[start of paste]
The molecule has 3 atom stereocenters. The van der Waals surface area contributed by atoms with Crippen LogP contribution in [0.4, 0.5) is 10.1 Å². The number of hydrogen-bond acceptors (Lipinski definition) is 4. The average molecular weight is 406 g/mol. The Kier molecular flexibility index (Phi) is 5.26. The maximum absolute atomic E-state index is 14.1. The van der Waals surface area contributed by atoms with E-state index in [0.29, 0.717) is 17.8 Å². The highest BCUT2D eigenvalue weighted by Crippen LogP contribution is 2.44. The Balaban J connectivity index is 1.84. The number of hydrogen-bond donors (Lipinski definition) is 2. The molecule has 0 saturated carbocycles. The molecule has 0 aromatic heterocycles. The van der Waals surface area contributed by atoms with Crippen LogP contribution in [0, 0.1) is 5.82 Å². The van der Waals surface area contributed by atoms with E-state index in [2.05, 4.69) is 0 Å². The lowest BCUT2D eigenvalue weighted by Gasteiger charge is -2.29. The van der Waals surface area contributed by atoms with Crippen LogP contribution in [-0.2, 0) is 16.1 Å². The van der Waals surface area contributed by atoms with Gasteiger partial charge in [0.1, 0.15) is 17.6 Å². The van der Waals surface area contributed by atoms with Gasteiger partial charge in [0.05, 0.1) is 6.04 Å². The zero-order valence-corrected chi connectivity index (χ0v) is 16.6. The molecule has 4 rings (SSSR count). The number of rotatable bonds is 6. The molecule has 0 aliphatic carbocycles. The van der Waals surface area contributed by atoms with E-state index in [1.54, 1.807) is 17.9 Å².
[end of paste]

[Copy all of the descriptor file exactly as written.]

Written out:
The molecule has 3 atom stereocenters. The van der Waals surface area contributed by atoms with Crippen LogP contribution in [0.4, 0.5) is 10.1 Å². The number of hydrogen-bond acceptors (Lipinski definition) is 4. The average molecular weight is 406 g/mol. The Kier molecular flexibility index (Phi) is 5.26. The maximum absolute atomic E-state index is 14.1. The van der Waals surface area contributed by atoms with E-state index in [0.29, 0.717) is 17.8 Å². The highest BCUT2D eigenvalue weighted by Crippen LogP contribution is 2.44. The Balaban J connectivity index is 1.84. The number of hydrogen-bond donors (Lipinski definition) is 2. The molecule has 0 saturated carbocycles. The molecule has 0 aromatic heterocycles. The van der Waals surface area contributed by atoms with Crippen LogP contribution in [0, 0.1) is 5.82 Å². The van der Waals surface area contributed by atoms with E-state index in [2.05, 4.69) is 0 Å². The lowest BCUT2D eigenvalue weighted by Gasteiger charge is -2.29. The van der Waals surface area contributed by atoms with Crippen LogP contribution in [-0.2, 0) is 16.1 Å². The van der Waals surface area contributed by atoms with Gasteiger partial charge in [0.1, 0.15) is 17.6 Å². The van der Waals surface area contributed by atoms with Gasteiger partial charge in [0.05, 0.1) is 6.04 Å². The zero-order valence-corrected chi connectivity index (χ0v) is 16.6. The molecule has 4 rings (SSSR count). The number of rotatable bonds is 6. The molecule has 0 aliphatic carbocycles. The van der Waals surface area contributed by atoms with E-state index in [1.54, 1.807) is 17.9 Å².